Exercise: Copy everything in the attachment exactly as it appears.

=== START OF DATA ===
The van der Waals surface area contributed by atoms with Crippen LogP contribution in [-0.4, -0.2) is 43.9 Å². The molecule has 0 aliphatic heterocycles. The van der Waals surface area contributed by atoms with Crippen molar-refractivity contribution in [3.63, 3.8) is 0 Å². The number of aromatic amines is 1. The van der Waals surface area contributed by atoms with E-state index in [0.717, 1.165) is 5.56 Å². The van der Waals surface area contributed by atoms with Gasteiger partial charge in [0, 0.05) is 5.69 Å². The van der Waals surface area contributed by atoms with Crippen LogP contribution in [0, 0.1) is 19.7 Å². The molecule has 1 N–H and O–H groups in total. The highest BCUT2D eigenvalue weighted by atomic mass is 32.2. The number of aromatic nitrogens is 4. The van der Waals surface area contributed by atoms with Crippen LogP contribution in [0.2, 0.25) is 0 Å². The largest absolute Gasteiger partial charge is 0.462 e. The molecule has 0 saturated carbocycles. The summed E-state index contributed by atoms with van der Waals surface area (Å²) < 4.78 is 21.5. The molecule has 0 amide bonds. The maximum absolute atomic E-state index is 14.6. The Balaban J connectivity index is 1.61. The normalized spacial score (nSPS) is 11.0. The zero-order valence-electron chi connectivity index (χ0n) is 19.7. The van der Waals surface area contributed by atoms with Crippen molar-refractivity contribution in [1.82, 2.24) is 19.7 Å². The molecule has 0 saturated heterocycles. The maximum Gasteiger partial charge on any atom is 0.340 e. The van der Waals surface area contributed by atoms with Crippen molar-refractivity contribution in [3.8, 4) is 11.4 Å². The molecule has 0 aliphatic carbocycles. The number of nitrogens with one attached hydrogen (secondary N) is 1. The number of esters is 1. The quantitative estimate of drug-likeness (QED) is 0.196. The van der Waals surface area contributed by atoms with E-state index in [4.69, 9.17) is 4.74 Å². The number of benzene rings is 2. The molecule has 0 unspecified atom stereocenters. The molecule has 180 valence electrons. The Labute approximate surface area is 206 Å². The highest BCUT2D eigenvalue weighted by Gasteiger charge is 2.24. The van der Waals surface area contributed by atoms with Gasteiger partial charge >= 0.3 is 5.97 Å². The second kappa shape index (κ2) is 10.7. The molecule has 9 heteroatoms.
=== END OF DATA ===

The van der Waals surface area contributed by atoms with Crippen LogP contribution in [-0.4, -0.2) is 43.9 Å². The molecule has 0 aliphatic heterocycles. The van der Waals surface area contributed by atoms with Crippen molar-refractivity contribution in [3.63, 3.8) is 0 Å². The number of aromatic amines is 1. The van der Waals surface area contributed by atoms with E-state index in [0.717, 1.165) is 5.56 Å². The van der Waals surface area contributed by atoms with Gasteiger partial charge in [0, 0.05) is 5.69 Å². The van der Waals surface area contributed by atoms with Crippen LogP contribution in [0, 0.1) is 19.7 Å². The molecule has 1 N–H and O–H groups in total. The highest BCUT2D eigenvalue weighted by atomic mass is 32.2. The number of aromatic nitrogens is 4. The van der Waals surface area contributed by atoms with Crippen LogP contribution in [0.2, 0.25) is 0 Å². The largest absolute Gasteiger partial charge is 0.462 e. The molecule has 0 saturated carbocycles. The summed E-state index contributed by atoms with van der Waals surface area (Å²) < 4.78 is 21.5. The molecule has 0 amide bonds. The maximum absolute atomic E-state index is 14.6. The Balaban J connectivity index is 1.61. The normalized spacial score (nSPS) is 11.0. The zero-order valence-electron chi connectivity index (χ0n) is 19.7. The van der Waals surface area contributed by atoms with Crippen molar-refractivity contribution in [1.82, 2.24) is 19.7 Å². The molecule has 0 saturated heterocycles. The maximum Gasteiger partial charge on any atom is 0.340 e. The van der Waals surface area contributed by atoms with Crippen molar-refractivity contribution in [3.8, 4) is 11.4 Å². The molecule has 0 aliphatic carbocycles. The number of nitrogens with one attached hydrogen (secondary N) is 1. The number of esters is 1. The quantitative estimate of drug-likeness (QED) is 0.196. The van der Waals surface area contributed by atoms with E-state index in [4.69, 9.17) is 4.74 Å². The number of benzene rings is 2. The molecule has 0 unspecified atom stereocenters. The molecule has 180 valence electrons. The Labute approximate surface area is 206 Å². The highest BCUT2D eigenvalue weighted by Gasteiger charge is 2.24. The van der Waals surface area contributed by atoms with Gasteiger partial charge >= 0.3 is 5.97 Å². The second kappa shape index (κ2) is 10.7. The molecule has 9 heteroatoms.